Queenstown’s mayor admits housing issues are “fairly drastic” - but reckons council house-building isn’t the answer.
Vanessa van Uden says it’s “not impossible” for the council to build houses, but “it’s not our core business - so it’s not something we should be doing”.
In February, a local affordable housing think-tank handed down its recommendations, including that public/private partnerships be investigated for worker accommodation.
Van Uden - who won’t seek re-election in October - admits that prompted councillors to discuss getting involved in building “as one of a huge amount of options”.
“It’s not being actively pursued.”
So what is the council doing? Plugging extra housing density in the district plan, working to approve more special housing areas and discussing Wakatipu High’s Gorge Road site, which will be vacant when the school moves to Frankton in 2018.
She think it’s realistic to suggest density rules won’t be in place for at least 12-24 months, while a review of visitor accommodation - including Airbnb – will take much longer.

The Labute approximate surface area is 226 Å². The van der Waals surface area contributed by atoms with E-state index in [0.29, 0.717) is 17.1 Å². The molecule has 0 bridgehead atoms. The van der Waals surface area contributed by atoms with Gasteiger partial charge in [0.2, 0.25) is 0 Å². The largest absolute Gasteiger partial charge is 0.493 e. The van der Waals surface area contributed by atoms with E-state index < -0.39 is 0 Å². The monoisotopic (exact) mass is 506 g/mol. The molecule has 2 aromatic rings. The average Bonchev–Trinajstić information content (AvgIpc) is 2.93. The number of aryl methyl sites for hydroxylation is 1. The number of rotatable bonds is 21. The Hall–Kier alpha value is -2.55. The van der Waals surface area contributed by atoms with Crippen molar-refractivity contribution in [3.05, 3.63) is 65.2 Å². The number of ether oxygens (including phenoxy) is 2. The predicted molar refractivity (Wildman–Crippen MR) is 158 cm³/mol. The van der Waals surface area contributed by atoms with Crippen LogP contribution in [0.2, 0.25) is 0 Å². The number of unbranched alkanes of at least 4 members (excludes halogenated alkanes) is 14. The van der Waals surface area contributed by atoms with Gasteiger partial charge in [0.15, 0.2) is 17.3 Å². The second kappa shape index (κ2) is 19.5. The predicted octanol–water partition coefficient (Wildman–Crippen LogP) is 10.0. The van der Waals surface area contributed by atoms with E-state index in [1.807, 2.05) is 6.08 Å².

Last October the council proposed watering down its rules on short-stay rentals, but the plan was pulled at the last minute.
Emails released to the Otago Daily Times show the council’s district plan boss Matthew Paetz describing the move as a “disaster for rental housing supply” because it would make the switch from long-term rentals to visitor accommodation a “financial no-brainer”.
Visitor accommodation will now be dealt with in the district plan review’s second stage.
Van Uden says councillors wanted to deal with visitor accommodation - which has taken swathes of houses and rooms from the long-term rental market - but it didn’t properly understand the consequences.
“We were just trying to do something as a knee-jerk reaction, almost, to a situation that was building up.
“You’ve got to be really careful when you regulate and pull the lever that you understand what the unintended consequences are.”
Delays are frustrating, Van Uden says, but processes have to be followed.
“We’d all like to wave our magic wand and solve this problem and make good places for people to live but it’s not an easy one to solve, simply because of the timeframes involved.”
She suggests, not for the first time, district plan rules would come in faster if people withdrew their appeals.